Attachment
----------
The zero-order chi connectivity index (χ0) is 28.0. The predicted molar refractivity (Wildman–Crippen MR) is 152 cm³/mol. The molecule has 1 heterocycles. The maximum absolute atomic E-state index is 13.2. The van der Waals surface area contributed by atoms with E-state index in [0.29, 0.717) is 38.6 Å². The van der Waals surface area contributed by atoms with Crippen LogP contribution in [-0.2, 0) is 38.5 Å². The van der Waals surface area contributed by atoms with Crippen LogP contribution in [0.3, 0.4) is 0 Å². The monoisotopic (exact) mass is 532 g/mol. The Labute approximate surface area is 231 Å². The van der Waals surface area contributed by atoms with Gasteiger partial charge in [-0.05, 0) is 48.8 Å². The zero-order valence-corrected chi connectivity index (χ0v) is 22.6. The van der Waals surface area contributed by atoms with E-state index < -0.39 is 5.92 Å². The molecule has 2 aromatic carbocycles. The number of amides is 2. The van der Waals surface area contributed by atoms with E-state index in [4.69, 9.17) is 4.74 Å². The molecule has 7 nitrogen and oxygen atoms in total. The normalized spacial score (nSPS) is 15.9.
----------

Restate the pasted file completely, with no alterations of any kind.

The zero-order chi connectivity index (χ0) is 28.0. The predicted molar refractivity (Wildman–Crippen MR) is 152 cm³/mol. The molecule has 1 heterocycles. The maximum absolute atomic E-state index is 13.2. The van der Waals surface area contributed by atoms with E-state index in [0.29, 0.717) is 38.6 Å². The van der Waals surface area contributed by atoms with Crippen LogP contribution in [-0.2, 0) is 38.5 Å². The van der Waals surface area contributed by atoms with Crippen LogP contribution in [0.3, 0.4) is 0 Å². The monoisotopic (exact) mass is 532 g/mol. The Labute approximate surface area is 231 Å². The van der Waals surface area contributed by atoms with Gasteiger partial charge in [-0.05, 0) is 48.8 Å². The zero-order valence-corrected chi connectivity index (χ0v) is 22.6. The van der Waals surface area contributed by atoms with E-state index < -0.39 is 5.92 Å². The molecule has 2 aromatic carbocycles. The number of amides is 2. The van der Waals surface area contributed by atoms with E-state index in [4.69, 9.17) is 4.74 Å². The molecule has 7 nitrogen and oxygen atoms in total. The normalized spacial score (nSPS) is 15.9.